No – for a familiar reason: Since the future is both unknown and unknowable, future consequences of present actions or inactions are also unknown and unknowable.
However familiar, that’s a point that even many philosophers fail to appreciate.
This of it this way: there can be no evidence whatsoever of the future.
Why? Because it’s impossible to apprehend the future. Apprehensions are always only now, in the present moment.
We may not like that, but fighting reality is always futile.
Although it may seem a weak one, here’s my only suggestion about this:
For example, I played hockey for many years in the Rochester Metro Hockey League. It was a full-contact league for men. I didn’t fully realize at the time how fortunate I was to be able to play in it.
Towards the end of my amateur career, because the injury rate was too high the league changed from a hockey league to a hitless hockey league. A hitless hockey league outlaws deliberate body checking. Players still sometimes collide, but such collisions are supposed to be accidental.
(When I first joined that league, it used NHL rules. Each team, for example, had at least one [unofficial] enforcer. Soon thereafter it went to AHAUS rules, which greatly diminished fighting. [I’d occasionally tell my students that I was quite sure I’d been in more fights than all their other professors combined. What I didn’t mention is that they were nearly all hockey fights.] Eventually it went to hitless hockey.)
Hitless hockey is girls hockey. It’s a good game, but it’s not hockey.
(To see the difference sometime, watch an Olympic hockey game played by men and an Olympic hockey game played by women.)
I almost quit (“retired”) when that league, which I’d played in for so many years that my father would sometimes refer to me as the world’s oldest living hockey player, became a hitless hockey league. As a defensive defenseman my best skill was always violence or the threat of violence, in other words, body checking or the threat of body checking. Furthermore, it’s not like I had a lot of other high level hockey skills to fall back upon. Well, I didn’t quit then. I didn’t feel ready.
I played several seasons of hitless hockey. Then, one time in the locker room between the second and third periods of a game while the Zamboni was cleaning the ice, I “knew” it was time. I simply stayed in the locker room while my teammates returned to the ice for the final period. I dressed, locked the room behind me, and left.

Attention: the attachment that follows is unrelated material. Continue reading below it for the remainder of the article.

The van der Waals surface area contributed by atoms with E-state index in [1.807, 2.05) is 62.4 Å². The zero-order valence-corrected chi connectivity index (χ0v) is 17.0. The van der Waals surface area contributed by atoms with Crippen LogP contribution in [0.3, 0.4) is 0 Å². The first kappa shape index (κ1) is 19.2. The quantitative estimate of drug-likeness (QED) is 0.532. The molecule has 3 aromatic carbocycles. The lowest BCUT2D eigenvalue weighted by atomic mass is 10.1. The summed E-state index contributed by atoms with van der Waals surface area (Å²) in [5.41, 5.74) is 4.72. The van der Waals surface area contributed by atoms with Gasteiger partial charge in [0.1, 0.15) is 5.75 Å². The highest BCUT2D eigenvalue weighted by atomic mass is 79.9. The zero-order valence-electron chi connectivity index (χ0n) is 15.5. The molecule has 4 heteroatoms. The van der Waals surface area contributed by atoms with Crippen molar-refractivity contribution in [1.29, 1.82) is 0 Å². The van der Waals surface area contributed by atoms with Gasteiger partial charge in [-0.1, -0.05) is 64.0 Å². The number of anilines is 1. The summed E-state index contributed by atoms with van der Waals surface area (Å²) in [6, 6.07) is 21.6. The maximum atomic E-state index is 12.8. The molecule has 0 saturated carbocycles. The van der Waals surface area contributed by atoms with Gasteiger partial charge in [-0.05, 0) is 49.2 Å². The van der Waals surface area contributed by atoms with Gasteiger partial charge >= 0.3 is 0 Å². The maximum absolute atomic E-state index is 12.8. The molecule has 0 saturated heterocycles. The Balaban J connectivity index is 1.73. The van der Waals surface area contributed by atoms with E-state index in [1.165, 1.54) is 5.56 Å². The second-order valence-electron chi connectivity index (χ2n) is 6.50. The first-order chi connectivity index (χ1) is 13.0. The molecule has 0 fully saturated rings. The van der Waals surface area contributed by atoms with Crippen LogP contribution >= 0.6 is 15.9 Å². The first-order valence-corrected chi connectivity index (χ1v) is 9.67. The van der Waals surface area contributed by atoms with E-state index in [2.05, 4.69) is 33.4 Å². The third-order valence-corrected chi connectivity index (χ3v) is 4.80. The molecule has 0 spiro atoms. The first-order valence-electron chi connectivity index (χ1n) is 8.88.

I’ve never laced on skates since then. It’s been about 25 years.
Mostly to ensure that there were no hard feelings, I did go to the banquet at the end of that season. We enjoyed ourselves, as we always did at those banquets. Nobody asked me to return for the next season.
It was a good decision. Though I do sometimes miss the game, I’ve never regretted my decision to quit playing it when I did.
The game was very good to me and I’m grateful to have been able to enjoy it for many years.
Recently, I decided not to write any more books. Partly because I’m an excellent thinker (i.e., fundamental and clear) and have read a lot of both philosophy and literature, I write prose well at least in the sense that I write clearly and relatively rapidly. I’m a much better author than I ever was a hockey player. There’s 28 books and hundreds of posts and articles that demonstrate that.
Still, it’s a decision that also feels right. There are more important tasks in life than writing books – or publishing them or marketing them or even reading them. It’s time to move on.
We think of neurons as brain cells. Our brains are in our heads. Interestingly, though, we have about as many neurons in our guts as dogs or cats have in their heads. Perhaps, then, there’s a physiological basis to making decisions with our guts instead of our brains.
Gut decisions are not emotional decisions. Emotions ultimately come from ego delusion (see my EMOTIONAL FACELIFT), which is centered in our thoughts that probably correlate with brain states. It’s possible that gut decisions are more primitive than emotional decisions.
Are you wondering whether or not it’s time to quit?
If you just think about it, it can be an agonizing decision with respect to something that you’ve enjoyed for years (including a marriage or a job).
On the one hand, you value perseverance. On the other hand, you realize that perseverance can turn into foolish stubbornness.
I say: drop the agonizing. Go with your gut.